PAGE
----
Here’s an example. If I tell my students I would like them to discuss solutions to the bathroom problem we are having where kids are trashing it, I should ask a clarifying question before I get them working in pairs on ideas. I could say:
Ok. Let me ask a random, non-volunteer to tell me what it is I just asked you to do … (Then call a number or pick a popsicle stick etc.)
In this case, the clarifying question is a “Check for Understanding” (CFU) question by the teacher to the students to verify they understand. Continue reading “Clarifying Questions”
Assessments are not as fun for kids as they are for teachers. I need to remember to teach lessons that add value to students’ lives and not focus on assessments all the time. They are not what’s most important to families.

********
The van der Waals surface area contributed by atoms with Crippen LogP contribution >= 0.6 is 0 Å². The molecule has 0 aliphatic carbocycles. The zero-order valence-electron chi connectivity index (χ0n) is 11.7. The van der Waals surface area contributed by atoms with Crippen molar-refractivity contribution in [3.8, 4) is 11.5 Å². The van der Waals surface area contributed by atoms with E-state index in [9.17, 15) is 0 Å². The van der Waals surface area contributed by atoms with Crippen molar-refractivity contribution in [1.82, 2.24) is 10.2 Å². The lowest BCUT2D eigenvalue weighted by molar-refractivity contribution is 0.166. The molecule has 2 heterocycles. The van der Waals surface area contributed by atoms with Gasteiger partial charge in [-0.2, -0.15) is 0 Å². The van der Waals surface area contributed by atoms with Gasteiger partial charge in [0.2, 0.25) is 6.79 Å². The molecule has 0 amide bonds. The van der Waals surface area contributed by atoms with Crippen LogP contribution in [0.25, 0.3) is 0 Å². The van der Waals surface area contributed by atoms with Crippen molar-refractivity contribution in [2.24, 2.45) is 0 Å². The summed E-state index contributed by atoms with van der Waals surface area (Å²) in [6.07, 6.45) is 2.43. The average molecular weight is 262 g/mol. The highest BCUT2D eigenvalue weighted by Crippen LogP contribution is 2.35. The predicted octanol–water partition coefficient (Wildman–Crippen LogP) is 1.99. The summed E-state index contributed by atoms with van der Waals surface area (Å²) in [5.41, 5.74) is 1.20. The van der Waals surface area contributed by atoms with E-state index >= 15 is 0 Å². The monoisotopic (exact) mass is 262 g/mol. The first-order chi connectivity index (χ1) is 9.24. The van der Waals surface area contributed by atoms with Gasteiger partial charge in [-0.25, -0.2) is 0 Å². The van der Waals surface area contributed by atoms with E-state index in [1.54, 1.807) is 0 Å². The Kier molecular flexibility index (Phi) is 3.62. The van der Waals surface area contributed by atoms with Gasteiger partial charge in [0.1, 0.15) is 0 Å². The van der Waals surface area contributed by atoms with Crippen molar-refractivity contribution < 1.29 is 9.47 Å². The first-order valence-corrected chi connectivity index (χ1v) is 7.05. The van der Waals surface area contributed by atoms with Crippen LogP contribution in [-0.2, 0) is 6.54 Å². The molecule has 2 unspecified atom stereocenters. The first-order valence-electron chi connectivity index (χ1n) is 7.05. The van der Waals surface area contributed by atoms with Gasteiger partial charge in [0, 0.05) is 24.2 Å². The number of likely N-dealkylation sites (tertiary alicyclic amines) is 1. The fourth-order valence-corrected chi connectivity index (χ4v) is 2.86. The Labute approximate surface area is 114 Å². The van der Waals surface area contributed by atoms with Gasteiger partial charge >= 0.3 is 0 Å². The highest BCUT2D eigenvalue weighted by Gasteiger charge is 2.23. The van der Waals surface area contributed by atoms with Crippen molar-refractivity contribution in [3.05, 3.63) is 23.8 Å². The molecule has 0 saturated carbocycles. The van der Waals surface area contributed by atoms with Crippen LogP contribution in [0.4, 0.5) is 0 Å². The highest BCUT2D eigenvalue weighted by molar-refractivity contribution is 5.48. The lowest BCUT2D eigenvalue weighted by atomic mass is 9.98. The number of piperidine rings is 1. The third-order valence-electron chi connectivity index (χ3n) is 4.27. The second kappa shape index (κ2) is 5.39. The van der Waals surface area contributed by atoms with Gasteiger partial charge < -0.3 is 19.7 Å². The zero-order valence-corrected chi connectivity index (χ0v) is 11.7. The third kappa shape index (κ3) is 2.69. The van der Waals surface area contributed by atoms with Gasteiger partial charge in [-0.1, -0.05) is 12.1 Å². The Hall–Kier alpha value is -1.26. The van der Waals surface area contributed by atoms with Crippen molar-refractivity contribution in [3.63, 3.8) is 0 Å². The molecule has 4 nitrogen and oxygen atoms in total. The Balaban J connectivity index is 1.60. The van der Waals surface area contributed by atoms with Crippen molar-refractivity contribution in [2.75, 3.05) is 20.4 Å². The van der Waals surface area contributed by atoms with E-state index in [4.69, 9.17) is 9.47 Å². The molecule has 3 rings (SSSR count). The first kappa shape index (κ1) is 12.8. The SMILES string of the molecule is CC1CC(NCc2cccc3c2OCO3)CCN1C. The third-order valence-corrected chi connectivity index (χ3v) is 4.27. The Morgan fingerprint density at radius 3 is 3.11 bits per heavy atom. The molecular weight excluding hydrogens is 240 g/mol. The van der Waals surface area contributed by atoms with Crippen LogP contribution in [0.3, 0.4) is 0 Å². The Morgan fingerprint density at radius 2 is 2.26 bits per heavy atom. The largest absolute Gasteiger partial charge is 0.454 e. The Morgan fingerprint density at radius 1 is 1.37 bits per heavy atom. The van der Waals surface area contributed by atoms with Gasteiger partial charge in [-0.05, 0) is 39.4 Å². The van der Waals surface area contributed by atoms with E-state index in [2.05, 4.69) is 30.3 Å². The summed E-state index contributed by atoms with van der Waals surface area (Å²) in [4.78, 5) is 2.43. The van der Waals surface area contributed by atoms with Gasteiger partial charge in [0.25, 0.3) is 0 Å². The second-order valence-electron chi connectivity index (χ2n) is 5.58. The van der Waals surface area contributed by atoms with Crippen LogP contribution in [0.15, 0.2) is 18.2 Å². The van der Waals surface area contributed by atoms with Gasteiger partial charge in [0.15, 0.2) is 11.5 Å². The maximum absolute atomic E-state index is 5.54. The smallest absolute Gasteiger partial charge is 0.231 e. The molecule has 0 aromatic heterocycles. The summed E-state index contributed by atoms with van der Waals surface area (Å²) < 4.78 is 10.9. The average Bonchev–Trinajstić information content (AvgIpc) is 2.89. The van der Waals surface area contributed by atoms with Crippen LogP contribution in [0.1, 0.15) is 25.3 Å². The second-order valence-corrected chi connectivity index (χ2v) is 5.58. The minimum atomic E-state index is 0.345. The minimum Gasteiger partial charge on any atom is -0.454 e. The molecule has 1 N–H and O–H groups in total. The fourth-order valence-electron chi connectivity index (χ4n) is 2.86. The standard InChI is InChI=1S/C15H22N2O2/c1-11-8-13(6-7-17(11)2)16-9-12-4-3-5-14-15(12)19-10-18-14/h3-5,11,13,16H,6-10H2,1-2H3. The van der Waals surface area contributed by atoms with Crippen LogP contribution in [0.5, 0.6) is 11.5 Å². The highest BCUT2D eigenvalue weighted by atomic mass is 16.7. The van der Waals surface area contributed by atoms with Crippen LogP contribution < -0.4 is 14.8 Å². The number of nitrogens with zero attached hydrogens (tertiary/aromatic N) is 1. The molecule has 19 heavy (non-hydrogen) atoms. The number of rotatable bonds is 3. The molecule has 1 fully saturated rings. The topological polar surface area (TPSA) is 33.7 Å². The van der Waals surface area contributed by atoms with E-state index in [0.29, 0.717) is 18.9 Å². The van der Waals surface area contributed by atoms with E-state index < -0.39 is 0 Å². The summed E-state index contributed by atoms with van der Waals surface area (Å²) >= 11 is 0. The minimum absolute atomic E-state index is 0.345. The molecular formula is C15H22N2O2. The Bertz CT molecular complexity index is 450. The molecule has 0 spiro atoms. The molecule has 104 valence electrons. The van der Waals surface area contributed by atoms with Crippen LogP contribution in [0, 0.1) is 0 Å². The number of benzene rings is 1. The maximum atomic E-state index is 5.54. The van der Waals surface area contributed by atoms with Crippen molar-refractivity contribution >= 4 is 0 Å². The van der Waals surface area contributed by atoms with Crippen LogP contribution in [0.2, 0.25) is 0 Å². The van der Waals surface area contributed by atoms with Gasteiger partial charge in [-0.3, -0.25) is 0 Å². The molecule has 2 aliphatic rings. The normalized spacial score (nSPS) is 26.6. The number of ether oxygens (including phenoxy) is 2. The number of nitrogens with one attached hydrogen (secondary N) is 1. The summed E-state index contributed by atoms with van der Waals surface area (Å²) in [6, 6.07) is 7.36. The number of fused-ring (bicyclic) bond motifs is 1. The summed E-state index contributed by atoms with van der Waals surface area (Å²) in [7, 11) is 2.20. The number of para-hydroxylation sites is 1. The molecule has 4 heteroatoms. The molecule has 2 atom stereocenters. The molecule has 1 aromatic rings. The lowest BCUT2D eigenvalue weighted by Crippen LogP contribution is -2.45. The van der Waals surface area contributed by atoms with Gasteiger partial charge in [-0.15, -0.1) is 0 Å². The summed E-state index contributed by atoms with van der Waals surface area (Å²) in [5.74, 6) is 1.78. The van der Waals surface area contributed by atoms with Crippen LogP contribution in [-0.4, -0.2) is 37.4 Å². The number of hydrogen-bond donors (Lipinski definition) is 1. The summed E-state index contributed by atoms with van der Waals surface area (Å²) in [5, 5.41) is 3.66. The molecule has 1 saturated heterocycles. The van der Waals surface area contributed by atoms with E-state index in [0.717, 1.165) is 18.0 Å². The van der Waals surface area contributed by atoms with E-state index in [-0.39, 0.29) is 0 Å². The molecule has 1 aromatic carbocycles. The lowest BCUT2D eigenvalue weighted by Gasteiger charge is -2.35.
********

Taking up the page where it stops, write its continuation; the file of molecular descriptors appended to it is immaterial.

I realize the almighty standardized test is what measures our effectiveness as teachers, in some settings. At the same time, what do you remember most fondly about school? I know for me, tests are not at the top end of the list. I remember learning songs from other cultures, writing creative stories, learning about society and culture and other stuff that was non-assessment related. Here in California, the standards test has become the arbiter of success for teachers. We work all year to get a final stamp showing if we as teachers passed or failed. I don’t know if this is the best measure for our public school system. Still, the pressure exists. There can as a result be an emphasis on “practice tests” for the kids on a regular basis. We can use these tests to map what we need to review and/or reteach altogether.
At the same time, we can get a “rush” from seeing the kids perform as we have taught them to. But we aren’t in teaching to get a rush. If there are any rushes to be mentioned, they are the rushes students should get from the learning transaction. I have learned this year that I can assign way too many assessments. These can actually burn the kids out on tests.